Barge and Bike tour Bruges Amsterdam
Two countries, Holland and Belgium, united in one route. Combining the highlights of Holland’s Golden Age and the heydays of the Flemish trade cities in the Middle Ages.
Variety is the keyword in this tour. Cycling and sailing you will cross different landscapes such as the green Dutch polder landscape with water aplenty and quiet roads and villages, the picturesque countryside between the Flemish cities and of course the rich history of the old city-centers of Amsterdam, Antwerp (city of the painter Rubens), Ghent and Bruges. Also, the large rivers in this part of the Netherlands and Belgium are a prominent feature along the route.
Program from day to day
- Day 1 Saturday Bruges, embarkation at 2 PM. Cycling to Aalterbrug, 21km Sailing to Ghent.
- Day 2 Sunday Ghent,Cycling to Dendermonde; sailing to St. Amands, 47km
- Day 3 Monday St. Amands - Antwerp, 40 km.
- Day 4 Tuesday Antwerp–Sailing to Kreekrak locks;cycling to Willemstad,56km
- Day 5 Wednesday Willemstad sailing to Werkendam;cycling to Gorinchem,45km
- Day 6 Thursday Gorinchem - Vianen and sailing to Utrecht, 50 km
- Day 7 Friday Utrecht - sailing to Breukelen, biking to Amsterdam, 40 km
- Day 8 Saturday Amsterdam, debarkation before 10 AM near Central Station
1 km= 0.62 miles
All distances are approximate. The above planned itinerary is subject to change due to changing wind and weather conditions and other unforeseen circumstances having to do with mooring requirements, etc.
Dutch Barge Cruises reserves the right to cancel tours with fewer than 12 participants up to 21 days prior to the date of departure
Day to day schedule
Day 1 Saturday Bruges, cycling to Aalterbrug and sailing to Ghent 21 km
When you arrive on board the ship you can put your luggage away in your cabin and then enjoy a cup of coffee or tea. It is also a good moment to become acquainted with the guide, skipper and crew and of course your fellow passengers.
At 2 p.m. you will start off the city walls of Bruges for a trip to Ghent. You will mostly be following the canal between Bruges and Ghent to Aalterbrug, which offers a beautiful, peaceful cycle route with an unexpected variety of experiences. After dinner you will have enough time to discover the old and characteristic city centre.
The city of Ghent is proud of its rich past, the many well-preserved guild's and patricians' houses as well as old warehouses, Gravensteen (a mediaeval castle), St Nicholas Church (with 13th century foundations), St Baaf's Cathedral (14th century, with the famous painting 'De Aanbidding van het Lam', 'The Mystic Lamb' by the Van Eijck brothers) and the 'Belfort' (Belfry;14th century). But Ghent is much more than just a museum town. This lively city with its numerous squares and cosy pubs is an excellent mixture of mediaeval edifices, stylish shopping streets, splendid mansions, working-class quarters from the beginning of the 20th century which now often house students and busy little squares where people eat out till the wee hours on a sultry summer night.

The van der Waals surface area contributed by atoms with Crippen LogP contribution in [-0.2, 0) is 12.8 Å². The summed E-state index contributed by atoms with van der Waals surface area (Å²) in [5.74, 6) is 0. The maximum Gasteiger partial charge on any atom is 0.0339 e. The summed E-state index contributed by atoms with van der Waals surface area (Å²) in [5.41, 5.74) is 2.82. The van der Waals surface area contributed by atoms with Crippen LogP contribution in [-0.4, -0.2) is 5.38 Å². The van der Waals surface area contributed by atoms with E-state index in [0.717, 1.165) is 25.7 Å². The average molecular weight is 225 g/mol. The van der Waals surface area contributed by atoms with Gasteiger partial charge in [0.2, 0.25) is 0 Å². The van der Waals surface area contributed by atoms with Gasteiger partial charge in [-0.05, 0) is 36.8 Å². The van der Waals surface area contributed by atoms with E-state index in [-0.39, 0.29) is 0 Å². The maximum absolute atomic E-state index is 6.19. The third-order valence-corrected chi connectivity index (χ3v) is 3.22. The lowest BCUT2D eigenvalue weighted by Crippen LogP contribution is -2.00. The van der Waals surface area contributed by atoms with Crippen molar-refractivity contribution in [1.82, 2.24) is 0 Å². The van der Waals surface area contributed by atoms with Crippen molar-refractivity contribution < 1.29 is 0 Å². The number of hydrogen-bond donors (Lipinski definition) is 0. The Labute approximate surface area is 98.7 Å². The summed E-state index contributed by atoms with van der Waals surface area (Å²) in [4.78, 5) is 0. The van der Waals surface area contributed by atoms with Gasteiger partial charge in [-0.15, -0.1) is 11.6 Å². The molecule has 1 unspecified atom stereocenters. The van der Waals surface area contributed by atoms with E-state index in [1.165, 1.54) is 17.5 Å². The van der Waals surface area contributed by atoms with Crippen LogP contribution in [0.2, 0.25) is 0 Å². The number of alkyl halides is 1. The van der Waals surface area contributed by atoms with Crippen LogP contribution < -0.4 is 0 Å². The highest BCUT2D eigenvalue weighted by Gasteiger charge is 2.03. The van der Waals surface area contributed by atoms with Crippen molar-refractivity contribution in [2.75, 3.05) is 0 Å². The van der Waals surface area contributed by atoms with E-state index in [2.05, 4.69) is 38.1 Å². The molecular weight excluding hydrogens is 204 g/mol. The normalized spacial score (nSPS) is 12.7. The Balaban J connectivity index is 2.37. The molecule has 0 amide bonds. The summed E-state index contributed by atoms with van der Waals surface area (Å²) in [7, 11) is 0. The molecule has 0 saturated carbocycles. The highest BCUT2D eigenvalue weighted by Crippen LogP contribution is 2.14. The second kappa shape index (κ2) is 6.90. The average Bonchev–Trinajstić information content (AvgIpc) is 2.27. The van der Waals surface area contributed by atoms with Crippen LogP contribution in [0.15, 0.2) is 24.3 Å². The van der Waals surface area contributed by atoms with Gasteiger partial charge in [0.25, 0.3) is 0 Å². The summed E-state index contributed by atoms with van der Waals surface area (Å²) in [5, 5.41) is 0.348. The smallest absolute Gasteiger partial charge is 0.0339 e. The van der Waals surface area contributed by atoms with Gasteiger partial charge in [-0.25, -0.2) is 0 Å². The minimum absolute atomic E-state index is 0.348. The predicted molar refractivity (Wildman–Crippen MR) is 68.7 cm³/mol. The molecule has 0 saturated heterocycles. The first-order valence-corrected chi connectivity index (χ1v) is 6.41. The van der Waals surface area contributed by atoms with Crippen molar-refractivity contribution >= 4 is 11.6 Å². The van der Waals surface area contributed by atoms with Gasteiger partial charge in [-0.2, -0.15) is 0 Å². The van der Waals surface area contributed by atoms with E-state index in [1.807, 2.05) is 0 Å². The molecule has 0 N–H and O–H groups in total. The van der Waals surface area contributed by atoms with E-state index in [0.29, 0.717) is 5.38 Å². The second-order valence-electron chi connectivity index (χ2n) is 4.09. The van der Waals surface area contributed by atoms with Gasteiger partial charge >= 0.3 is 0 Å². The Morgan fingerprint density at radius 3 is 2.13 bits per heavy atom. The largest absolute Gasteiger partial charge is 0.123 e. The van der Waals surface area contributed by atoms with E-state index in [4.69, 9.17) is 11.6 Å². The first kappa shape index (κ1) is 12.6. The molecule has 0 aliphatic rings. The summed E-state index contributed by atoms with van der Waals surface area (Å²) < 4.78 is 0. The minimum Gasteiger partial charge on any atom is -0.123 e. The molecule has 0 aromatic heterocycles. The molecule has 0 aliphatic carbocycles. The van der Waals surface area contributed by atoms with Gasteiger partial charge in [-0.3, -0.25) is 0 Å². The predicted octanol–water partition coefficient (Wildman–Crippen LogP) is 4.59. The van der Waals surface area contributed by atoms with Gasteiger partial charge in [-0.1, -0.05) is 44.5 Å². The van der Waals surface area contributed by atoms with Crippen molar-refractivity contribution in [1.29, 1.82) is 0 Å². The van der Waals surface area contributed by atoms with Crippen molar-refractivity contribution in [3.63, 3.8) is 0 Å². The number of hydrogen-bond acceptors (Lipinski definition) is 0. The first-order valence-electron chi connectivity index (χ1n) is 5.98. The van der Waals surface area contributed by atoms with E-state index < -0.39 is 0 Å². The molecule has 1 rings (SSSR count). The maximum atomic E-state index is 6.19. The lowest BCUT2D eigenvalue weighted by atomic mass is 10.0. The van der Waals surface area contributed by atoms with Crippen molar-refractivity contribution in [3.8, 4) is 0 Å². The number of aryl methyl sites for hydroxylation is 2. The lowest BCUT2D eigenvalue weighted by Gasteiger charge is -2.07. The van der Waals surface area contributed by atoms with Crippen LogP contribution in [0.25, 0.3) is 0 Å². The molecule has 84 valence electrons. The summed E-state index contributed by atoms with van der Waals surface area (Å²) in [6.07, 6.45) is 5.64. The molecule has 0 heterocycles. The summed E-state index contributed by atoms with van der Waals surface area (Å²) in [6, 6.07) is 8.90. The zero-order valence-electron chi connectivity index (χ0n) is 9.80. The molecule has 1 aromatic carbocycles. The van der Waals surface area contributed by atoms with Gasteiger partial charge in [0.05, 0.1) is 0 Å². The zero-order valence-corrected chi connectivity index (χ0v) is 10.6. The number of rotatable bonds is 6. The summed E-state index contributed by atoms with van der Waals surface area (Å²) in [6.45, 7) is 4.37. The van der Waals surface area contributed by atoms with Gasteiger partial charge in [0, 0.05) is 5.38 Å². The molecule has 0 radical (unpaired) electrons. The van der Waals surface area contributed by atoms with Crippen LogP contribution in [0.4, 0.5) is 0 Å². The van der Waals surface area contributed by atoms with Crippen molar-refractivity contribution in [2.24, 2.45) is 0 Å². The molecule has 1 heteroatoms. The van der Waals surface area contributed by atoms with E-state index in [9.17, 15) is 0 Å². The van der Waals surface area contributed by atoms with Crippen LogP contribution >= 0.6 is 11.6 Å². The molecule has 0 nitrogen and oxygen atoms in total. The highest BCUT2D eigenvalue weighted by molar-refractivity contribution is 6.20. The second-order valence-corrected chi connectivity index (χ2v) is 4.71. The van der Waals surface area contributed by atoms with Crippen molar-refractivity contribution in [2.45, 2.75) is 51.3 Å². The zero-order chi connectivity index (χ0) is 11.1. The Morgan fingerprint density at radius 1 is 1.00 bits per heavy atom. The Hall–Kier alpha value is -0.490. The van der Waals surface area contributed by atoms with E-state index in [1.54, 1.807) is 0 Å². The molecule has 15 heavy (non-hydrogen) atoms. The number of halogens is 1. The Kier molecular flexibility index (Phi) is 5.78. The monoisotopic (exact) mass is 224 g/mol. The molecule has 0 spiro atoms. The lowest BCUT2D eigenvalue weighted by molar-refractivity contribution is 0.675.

Ghent is a big city with some 250,000 inhabitants. The name is said to have originated from the Celtic Ganda, meaning 'mouth, confluence'. Indeed, the rivers Leie and Schelde flow together in the centre of the town. In 630 the Holy Amandus founded St Baaf's Abbey. In the Middle Ages Ghent became one of the most influential cities of Europe (approx. 56,000 inhabitants in 1350), due to the cloth industry. From the 14th to the 16th centuries there were many conflicts with the lords of Flanders as well as within the city itself.
Economic decline set in, in 1584 when the town was captured by the Spaniards during the rebellion of the Netherlands against King Philips II and lasted for several centuries. The revival only came in the 19th century, when Ghent developed into an industrial town - and became a socialist stronghold at the same time. The city has many well-preserved guild's and patricians' houses as well as old warehouses, Gravensteen (a mediaeval castle), St Nicholas Church (with 13th century foundations), St Baaf's Cathedral (14th century, with the famous painting 'De Aanbidding van het Lam', 'The Mystic Lamb' by the Van Eijck brothers) and the 'Belfort' (Belfry;14th century).
The city of Ghent is proud of its rich past, but is much more than just a museum town. This lively city with its numerous squares and cosy pubs is an excellent mixture of mediaeval edifices, stylish shopping streets, splendid mansions, working-class quarters from the beginning of the 20th century which now often house students and busy little squares where people eat out till the wee hours on a sultry summer night...
Day 2 Sunday: Ghent – cycling to Dendermonde and sailing to St. Amands (± 47 km)
Early Sunday morning we will cycle through the old centre of Ghent. After coffee we will leave for a nice day along one of the most beautiful rivers of Europe: the Scheldt.
After approximately 20 km you'll reach Wetteren, a nice flemish city which is well known for it's rose nurseries. But also a good place to learn what the Belgium word 'staminee' means. Berlare is the last place before Dendermonde so it's a perfect place to taste some Belgian beer before you board the ship again. Your boarding place for today is Dendermonde, a city which is known for the legend of the Beiaart.